The value of a comparative analysis is that it demonstrates the basic unity of the study of strategy and war, and also allows us to better understand these works on their own terms: each can be viewed from a broader perspective, and issues that would otherwise be obscured can be clarified. As explained in the text below, for example, Sun Tzu greatly values deception and surprise while Clausewitz regards them as largely impracticable; but a comparison of Clausewitz and Jomini on the same issue shows that both believe surprise is difficult to achieve and that deception is almost always a waste of time and resources. This indicates that Clausewitz’s opinion on these matters is not so much idiosyncratic as a reflection of the general experience at the turn of the nineteenth century, when tremendous growth in the size of military formations had not yet been supported by corresponding improvements in mobility or communications. As a result, the effectiveness of deception and surprise was reduced for a time; but subsequent technological advances soon fundamentally altered the specific circumstances that had caused Clausewitz and Jomini to form negative opinions of surprise and deception. Moreover, the stalemate, immobility, and senseless carnage of the First World War eventually prompted a search for new solutions and ‘force multipliers’. By the Second World War, Sun Tzu’s (and Machiavelli’s) assertion that ‘all warfare is based on deception’ indicated that his positive conclusions on this subject were more relevant to our own time as well as to a general theory of war.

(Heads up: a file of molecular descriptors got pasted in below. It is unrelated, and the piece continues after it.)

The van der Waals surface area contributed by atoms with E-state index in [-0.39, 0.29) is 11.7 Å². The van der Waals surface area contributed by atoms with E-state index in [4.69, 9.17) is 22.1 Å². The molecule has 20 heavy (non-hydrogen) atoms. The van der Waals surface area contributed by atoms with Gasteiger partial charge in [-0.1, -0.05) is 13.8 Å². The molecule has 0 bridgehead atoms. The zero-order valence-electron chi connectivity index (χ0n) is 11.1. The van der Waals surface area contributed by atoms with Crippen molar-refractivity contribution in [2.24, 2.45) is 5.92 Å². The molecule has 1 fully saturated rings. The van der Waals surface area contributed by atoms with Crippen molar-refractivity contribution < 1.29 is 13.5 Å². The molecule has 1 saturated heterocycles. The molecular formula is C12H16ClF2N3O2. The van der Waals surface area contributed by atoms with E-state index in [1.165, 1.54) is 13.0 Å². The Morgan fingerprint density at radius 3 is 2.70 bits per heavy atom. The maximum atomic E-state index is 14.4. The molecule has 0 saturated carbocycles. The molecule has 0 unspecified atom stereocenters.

Significantly, Jomini does differ from Clausewitz in his acute awareness of the actual and potential importance of modern weapons technology; in a sibylline passage, he predicts that the weaponry of the future is likely to have a more decisive impact on the outcome of war.
The superiority of armament may increase the chances of success in war: it does not, of itself, gain battles but it is a great element of success